Except for my mother, Iren, and older brother, Paul, who had been sent to school in Switzerland in 1938 because of the political unrest, all my relatives were exterminated. An eyewitness told me later of my father's fate. Before he was taken to a concentration camp my father, Zoltan, gave his food to the needier ones, explaining, "I always have enough." Eventually, he starved to death. He was so greatly respected in the camp he was in that he was the only one not buried in a common grave. We brought his body back, and he was the first to be buried in the memorial cemetery in Budapest.

They say that one man's death is a tragedy, one hundred deaths a disaster, one thousand deaths a statistic. Out of 600,000 Hungarian Jews, only 80,000 had survived. At the cemetery where my father is buried, there are many gravestones. As people walk through it, they see one stone that reads, "Here are 10,000." Another reads, "Here are 20,000." And so on. At the exit is a stone that reads, "Here is one." According to the Talmud, "Whoever destroys the life of a single human being, it is as if he had destroyed an entire world." The death of my father was the death of my world as I knew it.

Today, I have a very interesting life. First of all, I'm an extremely happy person. Experience has shown me that in order to really enjoy things, you have to go through some hardship. The only time you really appreciate your health, for example, is when you are sick — until then, you don't know what you had. Because of the hardship I went through, I look at every minute as a gift and I enjoy life tremendously. When I put a potato in a microwave, that to me is a joy. For most people, it's just a potato. At night, however, I still have bad dreams. In my dreams, I've died a hundred times. Sometimes I feel like I'm dreaming during the daytime.

Through the Yellow Star Foundation, which was established by a friend of mine, Erwin Kelen, I've given hundreds of lectures in schools and other places — mostly in Minnesota but also in Europe and Israel. I tell young people about my experiences in the Nazi death camp so that they can learn from it. Otherwise, I don't like to talk about it.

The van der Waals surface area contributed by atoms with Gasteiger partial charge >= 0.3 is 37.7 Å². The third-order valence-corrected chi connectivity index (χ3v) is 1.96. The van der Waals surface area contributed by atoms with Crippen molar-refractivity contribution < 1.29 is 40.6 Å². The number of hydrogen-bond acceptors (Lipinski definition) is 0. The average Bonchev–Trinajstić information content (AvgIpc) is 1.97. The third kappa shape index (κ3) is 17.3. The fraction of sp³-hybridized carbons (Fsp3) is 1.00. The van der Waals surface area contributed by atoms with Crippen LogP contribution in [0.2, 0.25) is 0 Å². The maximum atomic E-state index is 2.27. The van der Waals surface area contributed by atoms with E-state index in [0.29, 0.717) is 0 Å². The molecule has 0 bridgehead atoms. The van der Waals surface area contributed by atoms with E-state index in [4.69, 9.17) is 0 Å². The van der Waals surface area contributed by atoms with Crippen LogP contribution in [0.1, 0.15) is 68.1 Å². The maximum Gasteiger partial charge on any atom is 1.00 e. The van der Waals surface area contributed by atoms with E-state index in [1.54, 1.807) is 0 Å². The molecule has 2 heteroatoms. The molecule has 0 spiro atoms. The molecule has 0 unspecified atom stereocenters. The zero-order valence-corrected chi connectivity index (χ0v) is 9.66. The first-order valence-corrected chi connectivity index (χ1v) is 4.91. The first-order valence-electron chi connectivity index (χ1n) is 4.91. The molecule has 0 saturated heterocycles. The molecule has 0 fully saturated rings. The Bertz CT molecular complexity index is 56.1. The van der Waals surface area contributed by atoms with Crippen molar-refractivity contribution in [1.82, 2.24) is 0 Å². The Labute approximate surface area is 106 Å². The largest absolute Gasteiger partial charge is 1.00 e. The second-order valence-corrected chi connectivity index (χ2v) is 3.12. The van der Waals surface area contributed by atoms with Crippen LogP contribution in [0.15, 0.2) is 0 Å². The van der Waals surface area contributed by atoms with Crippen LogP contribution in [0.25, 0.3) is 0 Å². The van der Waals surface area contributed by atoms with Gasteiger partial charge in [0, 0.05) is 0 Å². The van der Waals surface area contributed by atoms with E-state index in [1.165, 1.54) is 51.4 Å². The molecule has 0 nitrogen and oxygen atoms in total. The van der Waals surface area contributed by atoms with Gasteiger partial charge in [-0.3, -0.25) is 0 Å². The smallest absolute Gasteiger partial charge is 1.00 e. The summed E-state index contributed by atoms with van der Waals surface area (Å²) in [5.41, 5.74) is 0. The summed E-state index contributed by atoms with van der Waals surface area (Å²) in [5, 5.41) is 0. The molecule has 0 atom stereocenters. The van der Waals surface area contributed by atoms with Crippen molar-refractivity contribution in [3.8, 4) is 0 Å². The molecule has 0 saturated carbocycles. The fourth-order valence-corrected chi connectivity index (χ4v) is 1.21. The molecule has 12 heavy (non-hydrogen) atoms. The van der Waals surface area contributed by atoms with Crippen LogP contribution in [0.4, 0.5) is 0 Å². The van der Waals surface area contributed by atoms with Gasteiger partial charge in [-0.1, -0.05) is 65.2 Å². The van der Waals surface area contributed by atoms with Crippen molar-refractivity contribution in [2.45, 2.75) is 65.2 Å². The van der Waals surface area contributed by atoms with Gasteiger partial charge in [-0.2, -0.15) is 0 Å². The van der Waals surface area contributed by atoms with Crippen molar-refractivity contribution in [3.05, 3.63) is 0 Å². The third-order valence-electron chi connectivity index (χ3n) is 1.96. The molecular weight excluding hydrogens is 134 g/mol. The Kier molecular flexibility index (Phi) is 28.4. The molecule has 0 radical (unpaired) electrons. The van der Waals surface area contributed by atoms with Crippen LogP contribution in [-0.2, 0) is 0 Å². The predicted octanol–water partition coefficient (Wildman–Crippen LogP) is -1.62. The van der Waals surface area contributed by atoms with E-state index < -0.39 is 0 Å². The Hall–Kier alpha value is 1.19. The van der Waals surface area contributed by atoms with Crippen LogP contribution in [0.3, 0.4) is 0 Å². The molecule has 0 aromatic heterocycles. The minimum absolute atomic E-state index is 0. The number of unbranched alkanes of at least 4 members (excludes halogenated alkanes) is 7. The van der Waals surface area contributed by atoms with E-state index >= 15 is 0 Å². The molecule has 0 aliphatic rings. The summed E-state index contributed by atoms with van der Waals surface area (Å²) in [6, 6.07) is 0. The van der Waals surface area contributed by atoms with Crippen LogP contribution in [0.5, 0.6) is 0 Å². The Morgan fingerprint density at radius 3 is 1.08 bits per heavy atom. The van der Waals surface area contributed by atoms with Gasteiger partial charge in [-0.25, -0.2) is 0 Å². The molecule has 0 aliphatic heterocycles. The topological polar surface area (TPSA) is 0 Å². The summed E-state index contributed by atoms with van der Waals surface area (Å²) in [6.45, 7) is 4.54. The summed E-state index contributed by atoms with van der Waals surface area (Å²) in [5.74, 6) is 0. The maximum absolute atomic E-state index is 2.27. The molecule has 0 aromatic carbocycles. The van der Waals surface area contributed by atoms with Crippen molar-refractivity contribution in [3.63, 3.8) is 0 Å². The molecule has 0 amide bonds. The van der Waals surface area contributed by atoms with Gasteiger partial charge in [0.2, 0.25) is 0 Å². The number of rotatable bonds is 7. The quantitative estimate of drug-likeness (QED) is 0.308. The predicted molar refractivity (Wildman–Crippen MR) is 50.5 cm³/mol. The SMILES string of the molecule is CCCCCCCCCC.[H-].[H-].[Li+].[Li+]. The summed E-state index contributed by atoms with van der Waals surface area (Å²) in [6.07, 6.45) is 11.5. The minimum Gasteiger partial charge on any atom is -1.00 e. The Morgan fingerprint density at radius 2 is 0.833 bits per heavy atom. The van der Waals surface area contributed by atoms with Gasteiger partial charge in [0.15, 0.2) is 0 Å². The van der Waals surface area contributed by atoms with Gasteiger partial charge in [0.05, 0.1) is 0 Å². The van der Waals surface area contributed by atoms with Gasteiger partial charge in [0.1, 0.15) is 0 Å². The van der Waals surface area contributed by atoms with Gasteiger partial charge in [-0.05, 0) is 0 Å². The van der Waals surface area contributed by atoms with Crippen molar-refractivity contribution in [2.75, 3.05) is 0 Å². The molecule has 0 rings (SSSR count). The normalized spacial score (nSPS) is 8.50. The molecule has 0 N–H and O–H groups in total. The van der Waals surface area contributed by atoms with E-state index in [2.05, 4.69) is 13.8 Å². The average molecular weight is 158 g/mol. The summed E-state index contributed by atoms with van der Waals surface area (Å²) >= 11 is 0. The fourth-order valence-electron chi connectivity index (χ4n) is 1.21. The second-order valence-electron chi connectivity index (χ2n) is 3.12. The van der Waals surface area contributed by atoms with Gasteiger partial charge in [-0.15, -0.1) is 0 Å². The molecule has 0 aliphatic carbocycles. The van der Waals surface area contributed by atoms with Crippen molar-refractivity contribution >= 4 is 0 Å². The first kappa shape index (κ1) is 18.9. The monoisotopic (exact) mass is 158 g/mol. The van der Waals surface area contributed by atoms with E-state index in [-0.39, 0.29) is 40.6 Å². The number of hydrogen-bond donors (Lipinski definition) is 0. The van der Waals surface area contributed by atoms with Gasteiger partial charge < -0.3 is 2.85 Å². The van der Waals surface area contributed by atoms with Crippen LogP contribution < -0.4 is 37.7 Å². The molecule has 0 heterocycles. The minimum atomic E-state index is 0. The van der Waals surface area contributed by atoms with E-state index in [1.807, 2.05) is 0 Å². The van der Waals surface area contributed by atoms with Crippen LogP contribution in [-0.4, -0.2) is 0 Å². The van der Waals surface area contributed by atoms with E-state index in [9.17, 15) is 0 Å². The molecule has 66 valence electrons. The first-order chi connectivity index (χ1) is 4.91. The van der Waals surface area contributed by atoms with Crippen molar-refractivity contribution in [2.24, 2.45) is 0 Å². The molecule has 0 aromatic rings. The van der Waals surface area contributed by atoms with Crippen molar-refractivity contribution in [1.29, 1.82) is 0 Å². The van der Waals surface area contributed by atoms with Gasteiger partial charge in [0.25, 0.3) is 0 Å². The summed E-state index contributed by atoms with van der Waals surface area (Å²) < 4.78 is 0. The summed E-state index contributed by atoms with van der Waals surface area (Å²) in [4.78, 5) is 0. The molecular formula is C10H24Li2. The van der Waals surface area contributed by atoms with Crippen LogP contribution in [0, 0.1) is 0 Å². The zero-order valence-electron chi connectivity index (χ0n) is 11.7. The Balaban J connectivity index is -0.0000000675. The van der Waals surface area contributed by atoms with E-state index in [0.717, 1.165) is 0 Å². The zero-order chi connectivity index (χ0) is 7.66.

In my lectures, I tell students that they have to make a choice. Are they going to be humanistic or animalistic? You cannot expect the world to change, you can only change yourself. And hopefully that will be enough to change others. It's very rewarding to have such an impact on young people. I've received honorary degrees in other countries because of my work in medicine. But this is more important to me.

All of us who were marked by the yellow star were tattooed inside. As survivors, we have a special obligation, not a privilege, in being alive. We must take a stand against suppression and injustice. Our standards have to be based on principles, not practicalities. We who survived are not different from others, we just played a special role in a special time. One night in a dream, I asked God, "Are we the chosen people?" The answer I got back was, "The world turns on its axis and each segment receives an equal share of sunshine."

Next month, I'm going back to Hungary to give a talk at the Holocaust museum in Budapest. This museum was actually the synagogue I grew up in. On the wall, it reads, "Love your neighbors as you love yourself." When I returned there last year and saw those words, which had been there when I was growing up, it really shook me and made me cry. Reading it again after all these years meant a very different thing than it did before the war.

I subtitled my first book "A Lesson of Love from the Holocaust" because the Holocaust teaches us that good can be learned from even the worst human tragedies. It is not the ugliness of hate but the beauty of love that survives. What I would like to be remembered is not the horror, but the beauty created by human virtue and how the spirit can be enlightened even in the midst of suffering.

People are often surprised by my attitude toward life. But I ask, what would those silent, slaughtered millions ask us now? To hate and to be unforgiving? Unlikely. I believe they would want us to live with understanding, compassion, and love. The message that I would like to send is: Remain human, even in inhumane circumstances.

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from the February 2008 Edition of the Jewish Magazine